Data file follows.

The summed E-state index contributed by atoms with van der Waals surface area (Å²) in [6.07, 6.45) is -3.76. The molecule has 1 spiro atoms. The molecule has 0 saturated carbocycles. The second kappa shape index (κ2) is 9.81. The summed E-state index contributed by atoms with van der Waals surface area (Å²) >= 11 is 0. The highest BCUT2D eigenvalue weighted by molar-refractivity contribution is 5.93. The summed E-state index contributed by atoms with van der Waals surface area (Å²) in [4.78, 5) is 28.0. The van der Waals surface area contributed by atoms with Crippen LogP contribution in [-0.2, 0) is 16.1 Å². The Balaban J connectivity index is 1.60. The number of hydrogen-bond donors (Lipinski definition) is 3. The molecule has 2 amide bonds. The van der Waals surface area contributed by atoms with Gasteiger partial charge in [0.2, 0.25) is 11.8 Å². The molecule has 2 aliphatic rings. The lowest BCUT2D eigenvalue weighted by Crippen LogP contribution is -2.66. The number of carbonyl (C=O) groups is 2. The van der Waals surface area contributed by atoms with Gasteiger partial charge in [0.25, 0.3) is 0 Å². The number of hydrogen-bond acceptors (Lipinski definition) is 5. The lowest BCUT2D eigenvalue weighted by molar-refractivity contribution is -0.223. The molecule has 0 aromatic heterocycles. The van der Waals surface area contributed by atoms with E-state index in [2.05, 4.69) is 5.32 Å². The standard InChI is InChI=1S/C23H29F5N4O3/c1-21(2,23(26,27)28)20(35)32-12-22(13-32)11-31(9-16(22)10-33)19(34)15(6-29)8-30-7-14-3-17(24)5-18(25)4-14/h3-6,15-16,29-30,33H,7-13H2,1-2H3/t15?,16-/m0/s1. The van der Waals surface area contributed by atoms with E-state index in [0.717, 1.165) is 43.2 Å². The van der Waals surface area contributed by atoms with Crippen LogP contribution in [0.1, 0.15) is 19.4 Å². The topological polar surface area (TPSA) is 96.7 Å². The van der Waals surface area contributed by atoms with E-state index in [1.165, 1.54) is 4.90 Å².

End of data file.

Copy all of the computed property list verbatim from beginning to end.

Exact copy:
The summed E-state index contributed by atoms with van der Waals surface area (Å²) in [6.07, 6.45) is -3.76. The molecule has 1 spiro atoms. The molecule has 0 saturated carbocycles. The second kappa shape index (κ2) is 9.81. The summed E-state index contributed by atoms with van der Waals surface area (Å²) >= 11 is 0. The highest BCUT2D eigenvalue weighted by molar-refractivity contribution is 5.93. The summed E-state index contributed by atoms with van der Waals surface area (Å²) in [4.78, 5) is 28.0. The van der Waals surface area contributed by atoms with Crippen LogP contribution in [-0.2, 0) is 16.1 Å². The Balaban J connectivity index is 1.60. The number of hydrogen-bond donors (Lipinski definition) is 3. The molecule has 2 amide bonds. The van der Waals surface area contributed by atoms with Gasteiger partial charge in [0.2, 0.25) is 11.8 Å². The molecule has 2 aliphatic rings. The lowest BCUT2D eigenvalue weighted by Crippen LogP contribution is -2.66. The number of carbonyl (C=O) groups is 2. The van der Waals surface area contributed by atoms with Gasteiger partial charge in [0.25, 0.3) is 0 Å². The number of hydrogen-bond acceptors (Lipinski definition) is 5. The lowest BCUT2D eigenvalue weighted by molar-refractivity contribution is -0.223. The molecule has 0 aromatic heterocycles. The van der Waals surface area contributed by atoms with E-state index in [2.05, 4.69) is 5.32 Å². The standard InChI is InChI=1S/C23H29F5N4O3/c1-21(2,23(26,27)28)20(35)32-12-22(13-32)11-31(9-16(22)10-33)19(34)15(6-29)8-30-7-14-3-17(24)5-18(25)4-14/h3-6,15-16,29-30,33H,7-13H2,1-2H3/t15?,16-/m0/s1. The van der Waals surface area contributed by atoms with E-state index in [0.717, 1.165) is 43.2 Å². The van der Waals surface area contributed by atoms with Crippen LogP contribution in [0.1, 0.15) is 19.4 Å². The topological polar surface area (TPSA) is 96.7 Å². The van der Waals surface area contributed by atoms with E-state index in [1.165, 1.54) is 4.90 Å².